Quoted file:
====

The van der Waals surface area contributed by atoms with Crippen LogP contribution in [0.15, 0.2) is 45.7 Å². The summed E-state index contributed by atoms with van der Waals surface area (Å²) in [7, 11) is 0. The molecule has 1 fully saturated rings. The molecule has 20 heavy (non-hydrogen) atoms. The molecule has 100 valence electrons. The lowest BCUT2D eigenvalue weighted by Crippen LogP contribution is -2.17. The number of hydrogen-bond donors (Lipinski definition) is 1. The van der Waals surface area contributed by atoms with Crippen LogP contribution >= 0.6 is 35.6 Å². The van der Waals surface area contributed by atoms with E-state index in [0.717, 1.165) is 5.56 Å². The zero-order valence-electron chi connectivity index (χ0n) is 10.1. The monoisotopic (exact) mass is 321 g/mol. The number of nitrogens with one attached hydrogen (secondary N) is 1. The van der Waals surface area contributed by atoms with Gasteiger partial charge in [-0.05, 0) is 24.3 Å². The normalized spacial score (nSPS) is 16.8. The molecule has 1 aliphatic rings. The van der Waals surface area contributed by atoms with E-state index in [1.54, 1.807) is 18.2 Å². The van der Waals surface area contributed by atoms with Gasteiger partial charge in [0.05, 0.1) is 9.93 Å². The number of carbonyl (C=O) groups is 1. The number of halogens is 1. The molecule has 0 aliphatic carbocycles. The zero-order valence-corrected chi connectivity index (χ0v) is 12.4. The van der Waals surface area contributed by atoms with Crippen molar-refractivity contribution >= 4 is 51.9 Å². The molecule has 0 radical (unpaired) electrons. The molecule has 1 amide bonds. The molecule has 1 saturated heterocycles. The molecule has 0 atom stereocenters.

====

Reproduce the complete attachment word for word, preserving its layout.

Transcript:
The van der Waals surface area contributed by atoms with Crippen LogP contribution in [0.15, 0.2) is 45.7 Å². The summed E-state index contributed by atoms with van der Waals surface area (Å²) in [7, 11) is 0. The molecule has 1 fully saturated rings. The molecule has 20 heavy (non-hydrogen) atoms. The molecule has 100 valence electrons. The lowest BCUT2D eigenvalue weighted by Crippen LogP contribution is -2.17. The number of hydrogen-bond donors (Lipinski definition) is 1. The van der Waals surface area contributed by atoms with Crippen LogP contribution >= 0.6 is 35.6 Å². The van der Waals surface area contributed by atoms with E-state index in [0.717, 1.165) is 5.56 Å². The zero-order valence-electron chi connectivity index (χ0n) is 10.1. The monoisotopic (exact) mass is 321 g/mol. The number of nitrogens with one attached hydrogen (secondary N) is 1. The van der Waals surface area contributed by atoms with Gasteiger partial charge in [-0.05, 0) is 24.3 Å². The normalized spacial score (nSPS) is 16.8. The molecule has 1 aliphatic rings. The van der Waals surface area contributed by atoms with E-state index in [1.54, 1.807) is 18.2 Å². The van der Waals surface area contributed by atoms with Gasteiger partial charge in [0.05, 0.1) is 9.93 Å². The number of carbonyl (C=O) groups is 1. The number of halogens is 1. The molecule has 0 aliphatic carbocycles. The zero-order valence-corrected chi connectivity index (χ0v) is 12.4. The van der Waals surface area contributed by atoms with Crippen molar-refractivity contribution >= 4 is 51.9 Å². The molecule has 0 radical (unpaired) electrons. The molecule has 1 amide bonds. The molecule has 1 saturated heterocycles. The molecule has 0 atom stereocenters.